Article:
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Charles Robertson
and have since doubled again. Higher metal prices have seen new foreign direct
investment in mines and infrastructure that has dramatically accelerated growth
from Sierra Leone to Zambia. The stronger balance of payments has helped most
in the continent move away from the growth-destroying uncertainty of bouts
of currency weakness and very high inflation, towards a confidence-inducing
environment of low inflation and higher investment. Yet commodities cannot
take sole credit. Even those without mineral wealth are achieving great gains.
Oil does not explain the doubling of GDP in Ethiopia, Rwanda, Tanzania and
Uganda in the past decade. In these countries as well as the energy producers, the
benefits of better governance, stronger public finances (aided by large-scale debt
relief) and growth in the private sector have made Africa’s fastest billion people.
Why is the world slow to recognise Africa’s story? Partly the problem is
that too many compare Africa today with Western countries or even established
emerging markets today—rather than with OECD countries when they were at
similar income levels. Among existing eurozone member states, there has been
no military coup within the memory of most working-age adults (the last was
Portugal’s in 1974), but we’ve seen two in West Africa in 2012. The corrupt
politics and autocracy in many African countries is condemned without any refer-
ence to the fact that these were once common across Europe. Too many come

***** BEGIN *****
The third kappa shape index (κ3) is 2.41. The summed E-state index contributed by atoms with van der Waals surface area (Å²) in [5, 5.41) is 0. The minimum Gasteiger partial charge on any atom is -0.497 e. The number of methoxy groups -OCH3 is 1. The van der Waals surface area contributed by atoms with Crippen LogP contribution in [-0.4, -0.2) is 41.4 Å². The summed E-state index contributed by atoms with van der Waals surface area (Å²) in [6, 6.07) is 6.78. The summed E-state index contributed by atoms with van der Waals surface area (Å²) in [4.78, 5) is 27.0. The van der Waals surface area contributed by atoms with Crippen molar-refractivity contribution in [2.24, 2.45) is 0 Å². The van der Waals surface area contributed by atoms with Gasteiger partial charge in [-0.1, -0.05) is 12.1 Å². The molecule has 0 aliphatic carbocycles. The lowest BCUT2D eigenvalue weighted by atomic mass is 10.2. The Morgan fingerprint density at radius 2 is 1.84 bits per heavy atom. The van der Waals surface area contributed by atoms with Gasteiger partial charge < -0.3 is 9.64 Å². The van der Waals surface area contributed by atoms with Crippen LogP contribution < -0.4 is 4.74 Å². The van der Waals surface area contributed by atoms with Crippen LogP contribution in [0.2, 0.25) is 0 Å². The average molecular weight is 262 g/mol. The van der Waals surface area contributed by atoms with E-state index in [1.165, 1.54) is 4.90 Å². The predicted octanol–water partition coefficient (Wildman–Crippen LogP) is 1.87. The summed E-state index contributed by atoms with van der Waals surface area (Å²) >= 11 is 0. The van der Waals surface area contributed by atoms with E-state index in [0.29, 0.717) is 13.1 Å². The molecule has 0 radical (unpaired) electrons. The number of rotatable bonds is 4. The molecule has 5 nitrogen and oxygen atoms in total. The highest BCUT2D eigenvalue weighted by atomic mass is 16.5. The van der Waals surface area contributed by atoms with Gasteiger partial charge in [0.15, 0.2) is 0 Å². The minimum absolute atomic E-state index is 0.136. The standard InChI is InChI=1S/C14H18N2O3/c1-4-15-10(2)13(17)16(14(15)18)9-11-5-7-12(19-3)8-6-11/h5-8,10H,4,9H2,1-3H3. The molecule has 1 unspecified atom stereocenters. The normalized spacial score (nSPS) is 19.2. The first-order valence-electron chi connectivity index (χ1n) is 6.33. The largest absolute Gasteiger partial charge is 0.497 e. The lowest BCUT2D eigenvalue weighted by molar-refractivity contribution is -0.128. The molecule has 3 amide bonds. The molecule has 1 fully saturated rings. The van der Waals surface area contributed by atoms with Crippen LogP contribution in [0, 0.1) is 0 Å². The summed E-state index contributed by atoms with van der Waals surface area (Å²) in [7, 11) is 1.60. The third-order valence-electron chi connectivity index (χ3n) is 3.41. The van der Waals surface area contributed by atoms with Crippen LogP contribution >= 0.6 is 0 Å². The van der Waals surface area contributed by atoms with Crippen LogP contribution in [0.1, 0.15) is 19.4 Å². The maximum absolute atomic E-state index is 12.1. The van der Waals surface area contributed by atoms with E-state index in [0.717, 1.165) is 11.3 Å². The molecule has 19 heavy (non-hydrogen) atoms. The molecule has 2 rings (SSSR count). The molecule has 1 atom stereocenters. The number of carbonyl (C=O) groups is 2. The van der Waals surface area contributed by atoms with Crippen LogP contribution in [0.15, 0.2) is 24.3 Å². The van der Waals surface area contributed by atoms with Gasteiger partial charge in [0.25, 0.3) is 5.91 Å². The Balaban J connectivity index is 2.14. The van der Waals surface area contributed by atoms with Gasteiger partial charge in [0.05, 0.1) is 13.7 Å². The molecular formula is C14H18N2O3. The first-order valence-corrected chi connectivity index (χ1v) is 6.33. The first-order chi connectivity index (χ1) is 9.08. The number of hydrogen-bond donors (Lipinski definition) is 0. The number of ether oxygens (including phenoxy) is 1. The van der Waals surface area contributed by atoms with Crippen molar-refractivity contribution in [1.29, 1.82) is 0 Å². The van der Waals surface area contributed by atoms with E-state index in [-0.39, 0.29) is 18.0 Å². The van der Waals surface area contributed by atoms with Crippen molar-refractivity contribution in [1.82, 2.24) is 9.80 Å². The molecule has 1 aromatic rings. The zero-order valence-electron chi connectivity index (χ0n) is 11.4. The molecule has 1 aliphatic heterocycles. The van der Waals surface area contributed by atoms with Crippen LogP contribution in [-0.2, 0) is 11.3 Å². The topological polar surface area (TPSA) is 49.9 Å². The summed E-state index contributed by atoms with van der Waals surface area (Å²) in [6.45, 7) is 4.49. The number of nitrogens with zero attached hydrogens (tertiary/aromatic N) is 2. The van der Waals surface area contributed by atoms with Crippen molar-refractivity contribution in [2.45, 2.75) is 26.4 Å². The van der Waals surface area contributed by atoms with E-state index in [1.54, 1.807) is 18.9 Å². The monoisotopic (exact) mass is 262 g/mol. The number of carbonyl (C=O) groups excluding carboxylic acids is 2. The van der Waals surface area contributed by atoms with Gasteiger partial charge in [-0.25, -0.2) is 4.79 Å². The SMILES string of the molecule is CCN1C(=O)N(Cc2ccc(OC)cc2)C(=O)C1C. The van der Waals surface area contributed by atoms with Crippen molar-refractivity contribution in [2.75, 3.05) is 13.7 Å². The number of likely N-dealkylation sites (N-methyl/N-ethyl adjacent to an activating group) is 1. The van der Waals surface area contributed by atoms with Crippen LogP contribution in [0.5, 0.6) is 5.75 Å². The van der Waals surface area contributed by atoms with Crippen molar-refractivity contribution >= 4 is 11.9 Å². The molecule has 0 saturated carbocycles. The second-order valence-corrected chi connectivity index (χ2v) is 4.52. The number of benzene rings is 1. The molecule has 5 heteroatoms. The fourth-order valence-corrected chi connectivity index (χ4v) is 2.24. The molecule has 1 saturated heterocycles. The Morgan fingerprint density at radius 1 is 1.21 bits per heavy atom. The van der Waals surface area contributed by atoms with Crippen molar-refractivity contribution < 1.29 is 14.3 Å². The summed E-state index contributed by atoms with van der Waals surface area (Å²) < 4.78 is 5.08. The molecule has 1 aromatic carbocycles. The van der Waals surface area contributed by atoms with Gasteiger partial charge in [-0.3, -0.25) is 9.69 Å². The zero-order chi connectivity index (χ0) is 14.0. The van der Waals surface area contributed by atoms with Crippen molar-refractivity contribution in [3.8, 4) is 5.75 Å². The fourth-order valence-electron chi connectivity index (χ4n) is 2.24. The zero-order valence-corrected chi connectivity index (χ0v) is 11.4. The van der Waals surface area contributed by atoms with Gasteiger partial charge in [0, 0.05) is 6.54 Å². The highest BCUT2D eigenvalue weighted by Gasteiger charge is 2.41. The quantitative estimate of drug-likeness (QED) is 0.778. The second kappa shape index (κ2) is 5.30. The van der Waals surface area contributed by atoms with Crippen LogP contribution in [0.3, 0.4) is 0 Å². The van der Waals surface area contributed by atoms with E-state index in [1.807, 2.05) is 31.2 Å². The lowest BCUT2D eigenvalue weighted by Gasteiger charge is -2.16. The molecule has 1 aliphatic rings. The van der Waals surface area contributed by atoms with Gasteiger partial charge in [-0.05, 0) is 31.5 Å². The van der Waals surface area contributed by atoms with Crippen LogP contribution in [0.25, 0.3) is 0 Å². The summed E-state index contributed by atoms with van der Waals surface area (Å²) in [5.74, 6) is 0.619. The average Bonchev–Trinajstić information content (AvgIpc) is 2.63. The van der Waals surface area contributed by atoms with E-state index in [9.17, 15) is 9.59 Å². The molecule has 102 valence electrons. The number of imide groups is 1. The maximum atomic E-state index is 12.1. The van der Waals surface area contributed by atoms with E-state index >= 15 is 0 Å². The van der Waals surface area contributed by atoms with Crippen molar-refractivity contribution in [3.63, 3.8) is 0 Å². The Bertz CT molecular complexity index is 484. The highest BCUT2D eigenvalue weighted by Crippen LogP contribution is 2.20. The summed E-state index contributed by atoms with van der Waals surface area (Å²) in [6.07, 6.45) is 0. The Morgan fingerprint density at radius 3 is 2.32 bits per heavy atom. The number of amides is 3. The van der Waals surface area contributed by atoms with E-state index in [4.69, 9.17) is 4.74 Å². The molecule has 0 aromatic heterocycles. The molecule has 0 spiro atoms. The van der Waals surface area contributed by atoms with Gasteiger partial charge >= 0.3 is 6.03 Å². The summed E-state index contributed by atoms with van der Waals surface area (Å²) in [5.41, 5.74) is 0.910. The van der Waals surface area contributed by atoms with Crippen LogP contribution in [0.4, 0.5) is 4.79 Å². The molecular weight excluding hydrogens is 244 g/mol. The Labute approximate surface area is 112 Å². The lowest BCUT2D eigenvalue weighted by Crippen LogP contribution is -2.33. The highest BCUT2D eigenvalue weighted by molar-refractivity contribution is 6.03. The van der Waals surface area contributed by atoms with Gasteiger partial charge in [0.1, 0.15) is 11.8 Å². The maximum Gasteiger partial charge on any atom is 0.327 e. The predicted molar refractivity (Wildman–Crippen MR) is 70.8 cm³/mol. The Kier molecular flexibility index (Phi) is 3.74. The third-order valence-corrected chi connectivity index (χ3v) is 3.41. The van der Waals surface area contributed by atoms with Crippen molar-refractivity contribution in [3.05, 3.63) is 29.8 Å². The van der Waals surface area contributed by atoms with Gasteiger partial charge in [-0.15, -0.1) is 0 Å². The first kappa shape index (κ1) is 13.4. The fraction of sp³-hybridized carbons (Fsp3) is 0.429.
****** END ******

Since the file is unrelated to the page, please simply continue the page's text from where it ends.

to the facile conclusion that Africans are not suited to democracy, or don’t care
about corruption, and this makes the continent un-investable. Such thinking was
wrong in Asia in the 1970s, and wrong in Europe prior to that. France, after all,
is still governed by a system born out of the coup that put General Charles de
Gaulle in power in 1958.
Moreover, there is too little knowledge of what is changing in Africa be-
cause few outsiders ever knew what
The Economist
once dubbed “the doomed
continent.” To be fair, the obvious improvement in Africa is only a little over a
decade old. Global attention has been focused on China’s dramatic rise from the
seventh-largest economy in 1999 to the second-largest in 2010, and the global
financial crisis since 2007. It takes time for us to update our views—where once
Hong Kong produced our cheap plastic toys and could not match the manufactur-
ing skills of Western Europe, now China manufactures the iPad with which you
may be reading this book. While Ethiopia in 1983-85 captured global attention
when autocratic government, drought and war produced a famine that impacted
horribly on 18 million children, no one now reports when it consistently suc-
ceeds in providing far more calories to 34 million children. Even the progress